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Humanity is smaller, weaker and nicer than the rest of the Council. Yet, they prove the whole galaxy wrong in this collection of stories told from aliens who meet humans.

Scifi / Fantasy
4.0 1 review
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Who Loved On A World That Wouldn't

I’m one-hundred and four now and there are more things than not that I have forgotten in my life. I can’t tell you the first time I traveled to another planet. I can’t recall the name of my instructor from school. And, I've even forgotten the name of my first friend in under school. I can, however, remember to this day the first time I had seen a human.

Sophia Barton was the most beautiful creature I had ever seen. Sure, she was short like every human. Yeah, she had the unnecessarily long hair that most human females do. She even did the all too predatory action of bearing her teeth. Often. Despite being human, she was still my best friend.

“Why do we have to Mom?”

“Because they’re coming into the Council, now stop fussing.” My mother told me sternly, as we waited behind the large glass walls looking into the ship terminal.

“It’s stupid, why does she need to stay at our house?” I asked my mother, not seeing how selfish I was being at the time.

“Rules are rules, dear.” She never went into much depth, even as she got older.

When the ship landed, I remember how much I tried not to look. I even tried to wander into a different room, but the loud screaming that sounded after the engines silenced kept my eyes glued to the platform.

She was tiny. Her face was red and glistened from moisture oozing out of orifices. All I could think was how ugly humans are. What a shame they were being allowed into the Council. The little girl kept creating such a fuss that I didn't even notice the hand she was holding onto was the hand of my father, Third Admiral of Council Collective Space Fleet. But, after contact with the horrendous looking humans, he was brought down to nothing more than a baby sitter.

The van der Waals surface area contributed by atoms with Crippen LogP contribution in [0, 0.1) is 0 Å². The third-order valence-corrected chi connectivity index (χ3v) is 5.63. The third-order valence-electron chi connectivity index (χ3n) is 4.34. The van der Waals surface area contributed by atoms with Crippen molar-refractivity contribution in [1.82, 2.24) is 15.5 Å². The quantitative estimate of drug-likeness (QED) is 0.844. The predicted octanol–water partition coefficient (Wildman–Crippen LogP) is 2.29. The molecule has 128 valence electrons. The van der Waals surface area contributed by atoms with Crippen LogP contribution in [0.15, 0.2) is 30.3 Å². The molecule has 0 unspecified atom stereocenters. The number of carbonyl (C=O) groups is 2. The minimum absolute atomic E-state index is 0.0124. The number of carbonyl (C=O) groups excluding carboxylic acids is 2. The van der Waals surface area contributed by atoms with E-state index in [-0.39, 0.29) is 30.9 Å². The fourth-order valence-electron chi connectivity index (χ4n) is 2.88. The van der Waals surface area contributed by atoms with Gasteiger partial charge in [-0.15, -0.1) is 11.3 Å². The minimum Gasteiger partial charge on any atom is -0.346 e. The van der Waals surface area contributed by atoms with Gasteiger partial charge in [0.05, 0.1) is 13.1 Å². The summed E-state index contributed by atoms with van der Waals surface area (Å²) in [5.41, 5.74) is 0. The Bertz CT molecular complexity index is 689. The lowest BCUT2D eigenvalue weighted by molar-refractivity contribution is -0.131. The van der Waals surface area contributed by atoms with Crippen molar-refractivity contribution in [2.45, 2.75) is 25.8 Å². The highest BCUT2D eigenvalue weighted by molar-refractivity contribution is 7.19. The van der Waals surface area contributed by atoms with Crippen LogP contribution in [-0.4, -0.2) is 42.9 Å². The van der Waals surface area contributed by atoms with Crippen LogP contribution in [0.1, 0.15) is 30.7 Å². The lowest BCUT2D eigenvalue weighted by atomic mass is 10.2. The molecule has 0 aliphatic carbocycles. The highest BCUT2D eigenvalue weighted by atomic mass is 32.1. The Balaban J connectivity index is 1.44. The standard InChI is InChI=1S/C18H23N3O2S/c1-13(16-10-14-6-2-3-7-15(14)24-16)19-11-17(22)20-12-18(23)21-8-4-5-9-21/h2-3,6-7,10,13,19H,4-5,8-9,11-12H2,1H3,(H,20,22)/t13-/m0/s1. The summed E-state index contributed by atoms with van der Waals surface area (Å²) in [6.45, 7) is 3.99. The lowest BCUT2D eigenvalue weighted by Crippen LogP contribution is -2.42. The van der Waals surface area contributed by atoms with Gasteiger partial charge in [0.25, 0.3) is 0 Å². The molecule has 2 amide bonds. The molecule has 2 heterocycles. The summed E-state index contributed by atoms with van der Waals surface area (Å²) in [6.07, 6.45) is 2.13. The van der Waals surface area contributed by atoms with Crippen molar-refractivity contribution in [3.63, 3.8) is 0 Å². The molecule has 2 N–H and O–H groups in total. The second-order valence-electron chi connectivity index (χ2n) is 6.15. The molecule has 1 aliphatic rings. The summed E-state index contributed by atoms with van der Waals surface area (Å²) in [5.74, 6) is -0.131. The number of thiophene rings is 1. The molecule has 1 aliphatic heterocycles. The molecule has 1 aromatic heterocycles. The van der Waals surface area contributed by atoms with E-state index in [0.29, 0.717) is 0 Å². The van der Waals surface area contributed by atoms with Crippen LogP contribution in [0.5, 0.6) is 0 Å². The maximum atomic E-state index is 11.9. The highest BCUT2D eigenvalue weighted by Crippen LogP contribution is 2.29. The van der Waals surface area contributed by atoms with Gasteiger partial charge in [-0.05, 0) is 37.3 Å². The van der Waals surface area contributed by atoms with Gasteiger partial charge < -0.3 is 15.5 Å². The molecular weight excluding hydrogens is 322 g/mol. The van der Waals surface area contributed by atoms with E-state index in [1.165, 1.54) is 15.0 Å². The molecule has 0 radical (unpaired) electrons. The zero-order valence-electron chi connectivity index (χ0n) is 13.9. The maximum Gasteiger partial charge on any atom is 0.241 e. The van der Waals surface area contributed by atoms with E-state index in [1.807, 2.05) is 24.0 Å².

"Ew, she is not staying in my room.” I said, with my face smashed against the window, ears raised to the cold surface. My mother merely shushed me and led me to the entrance where my father was entering, with his new unfortunate luggage.

My parents embraced and my father even gave me some sort of wooden toy he had gotten on one of the human’s planets. I whispered my protests into his lowered ear, but he would be having none of it. The day felt like it would be the beginning of something horrible, especially if I was going to be listening to the disgusting sniveling sounds coming from the tiny human clinging to my father’s large grizzled one. It wasn't until I tripped down a flight of steps a few minutes later, as I was scuffing my feet in childish anger, that I realized that it was actually the exact opposite.

Empathy, compassion, mercy, call it what you like, but humanity has it. Every race in the Council is powerful, intelligent, clever, or resilient, but the humans are just plain nice. The lumbering Marins are the least opportune race to face head to head. The Yyes are known for their near perfect soldiers. Graes are the oldest and most intelligent of the races. You’d be hard-pressed to find a Nami who can’t con you out of the last credits you have left in your pocket. Then there are the Undarins who can withstand temperatures from 278K to 295K. It was barely ten cycles after humans were accepted into the Council that the status quo changed.

You can call the Council a plenty things, but perfectly cohesive isn't one of them. At least, not twenty cycles ago. Territory is a lot harder to keep track of in space than it was when we were all just terrestrial races, especially when half your races hunt and pick single planets from systems and the other half take over whole solar systems.

Some will say the war was the Marins’ fault, others will say the Nami needed to learn people are going to get angry when you’re always pulling the wool over their eyes. Either way, the Nami had talked the Council into giving them a planet from a system already promised to the Marins.

What started out as a small border conflict, quickly evolved into a full-out war between the Marins and the Nami. Races from throughout the whole galaxy were picking sides and Council was looking for anyway to end the war. The only thing the Council seemed to have accomplish was accepting the humans into the government and performing the usual protocol of hosting a thousand of the children of the new race throughout the alliance.